Capcom’s Street Fighter series might be more well known, but speak to people in the know, people who live and breathe fighting games, those who enter tournaments, perve over Japanese hit box documents and take an active interest in how the fighting engines actually work, and a game that is regularly mentioned as the greatest ever is Arc System Works’ Guilty Gear. Released for the PlayStation in 1998, Guilty Gear impressed with its fast paced action and emphasis on combos. It’s endured as a viable tournament fighter to this very day because of its depth and incredibly tight system. A decade later, Arc System Works is back with a new 2D fighter, Battle Fantasia. Unfortunately what should be a momentous occasion for fighting game fans is more of a damp squib – Battle Fantasia has none of the innovation Guilty Gear wowed fighting game fans with back in the late 90s.
Battle Fantasia uses a five button system – light punch and light kick, hard punch and hard kick, and a fifth button reserved for the GACHI move. If you press the GACHI button at exactly the same time as an opponent’s attack you’ll parry it, providing you with an opportunity for a multi-hit combo. Almost every character’s moves are based on fireball (quarter circle forward) or dragon punch (forward, down, forward) motions. Only a couple of characters deviate from this with charge attacks. Super special moves, which use up a tier of your three-tiered MP gauge – Battle Fantasia’s version of a super meter – are also on the whole based on conventional fighting game motions. Two fireballs and a punch, for example.
Things get more interesting with the Heat Up system, which allows you to put your fighter in a brief heightened state, consuming one tier of the MP bar along the way. For most characters this will simply buff their special moves, making them do more damage, for example. For others it gives them new attacks. Marco, the small young knight, spawns a fire breathing blue dragon when he enters Heat Up mode.
Battle Fantasia plays more like Street Fighter 3 than it does Guilty Gear. The GACHI system apes Street Fighter 3’s parry system. The special moves and super special moves all work the same way as in Capcom’s fighter. The engine is, like the upcoming Street Fighter 4, 2.5D – while the graphics and characters are in 3D, the action plays on a 2D plane. Bar the Heat Up system, Battle Fantasia might be Street Fighter in more twee, anime-influenced clothes.
Which is the big problem, really. While the fighting game hardcore will find fun to be had with Battle Fantasia, and newcomers will find it accessible given the limited number of special moves each character has at their disposal and the small but easy to digest roster, there’s nothing here we haven’t seen a hundred times before. The parry system, the super special moves, even the Heat Up mode, they’re all yet more takes on classic fighting game features. This isn’t necessarily a bad thing, it’s just that Battle Fantasia simply feels old as a result, like a well-worn suit. There are no surprises, nothing to get the juices flowing. It’s all a bit predictable, unfortunately.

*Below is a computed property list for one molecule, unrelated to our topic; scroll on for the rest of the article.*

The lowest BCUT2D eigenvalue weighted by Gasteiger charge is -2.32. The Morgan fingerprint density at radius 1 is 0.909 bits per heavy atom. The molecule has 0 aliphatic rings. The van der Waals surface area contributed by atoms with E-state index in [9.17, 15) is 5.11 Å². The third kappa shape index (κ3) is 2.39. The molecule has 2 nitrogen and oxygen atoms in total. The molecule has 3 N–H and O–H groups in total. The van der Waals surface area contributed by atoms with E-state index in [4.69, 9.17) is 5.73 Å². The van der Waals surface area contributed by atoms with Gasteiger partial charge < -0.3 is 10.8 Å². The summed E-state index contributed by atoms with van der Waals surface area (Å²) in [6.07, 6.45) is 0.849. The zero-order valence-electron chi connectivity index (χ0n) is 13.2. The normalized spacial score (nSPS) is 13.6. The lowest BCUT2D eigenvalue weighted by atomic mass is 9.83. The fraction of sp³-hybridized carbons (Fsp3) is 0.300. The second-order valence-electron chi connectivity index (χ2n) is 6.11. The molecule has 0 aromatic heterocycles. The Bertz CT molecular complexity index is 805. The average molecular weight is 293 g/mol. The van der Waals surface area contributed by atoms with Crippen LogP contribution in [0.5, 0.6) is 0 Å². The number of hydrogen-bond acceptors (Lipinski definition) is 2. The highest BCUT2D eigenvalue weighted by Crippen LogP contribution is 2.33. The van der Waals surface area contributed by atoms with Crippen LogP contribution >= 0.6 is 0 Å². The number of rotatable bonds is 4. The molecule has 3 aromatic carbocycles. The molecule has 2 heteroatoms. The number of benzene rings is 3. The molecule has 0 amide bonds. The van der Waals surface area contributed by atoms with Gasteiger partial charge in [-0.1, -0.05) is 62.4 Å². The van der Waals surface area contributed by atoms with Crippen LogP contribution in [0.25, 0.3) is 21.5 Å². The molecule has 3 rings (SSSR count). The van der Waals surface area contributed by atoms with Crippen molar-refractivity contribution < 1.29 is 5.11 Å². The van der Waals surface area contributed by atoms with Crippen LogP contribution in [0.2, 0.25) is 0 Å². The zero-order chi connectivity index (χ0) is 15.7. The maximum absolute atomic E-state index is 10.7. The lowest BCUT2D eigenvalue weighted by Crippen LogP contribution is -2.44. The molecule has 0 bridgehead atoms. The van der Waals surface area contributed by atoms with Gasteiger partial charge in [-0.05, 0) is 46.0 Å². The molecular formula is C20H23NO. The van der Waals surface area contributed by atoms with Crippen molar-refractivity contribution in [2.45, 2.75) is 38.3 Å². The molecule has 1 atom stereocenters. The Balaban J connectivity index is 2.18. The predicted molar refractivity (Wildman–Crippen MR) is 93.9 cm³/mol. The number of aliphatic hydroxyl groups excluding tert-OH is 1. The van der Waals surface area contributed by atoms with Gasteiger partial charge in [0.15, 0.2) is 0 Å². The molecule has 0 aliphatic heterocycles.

Story is never the point in these types of games, indeed more often than not attempts to provide plot are the source of ridicule and laughter, and it’s no different here. In fact it’s probably worse. Supplementing the main arcade mode is a story mode which contains lengthy Japanese voice over work that plays over cutscenes. It’s quintessentially Japanese – there are headstrong young knights, a giant steam powered dwarf, a guy with no face (brilliantly named Face), a magical bunny rabbit and a cat woman waitress (for all the lads). Everyone’s fighting because of a new evil, called the “Scion of Ill Presage”. It’s got magic, awful Pokemon-esque dialogue and plenty of steam punk fantasy. It’s barmy, twee and won’t be to everyone’s tastes, but at times the art style has its moments, and there’s a certain charm to it all.
What is devoid of charm is the pointless attempt to incorporate role-playing elements into Battle Fantasia. Characters’ health bars are made up of hit points, and you can see the number of points of damage each attack causes. The super meter is an MP gauge. To say this gives Battle Fantasia RPG elements is as hilarious as it is embarrassing. In the end, these features are a token gesture and don’t make any difference to the gameplay whatsoever. You’re still doing damage and reducing your opponent’s health to zero. Larger characters, like Donvalve, might have more hit points, but that’s the case in all fighting games. They just call it stamina and don’t show the numbers.
Guilty Gear fans are going to be disappointed with Battle Fantasia, of that there is no doubt. Despite looking like it should be an incredibly hardcore fighter, what with the heavy anime-influence and Japanese voice work, it turns out that it’s heavy on accessibility, with only the parry system requiring any practice. Dishing out multi-hit combos won’t be difficult for anyone who can do fireballs and dragon punches regularly. Perhaps it’s Arc System Works’ own incredible Guilty Gear series that makes Battle Fantasia’s lack of innovation stick out more than it otherwise would. There is fun to be had here, but it’s fleeting fun. Battle Fantasia won’t be remembered in ten years time, that’s for sure.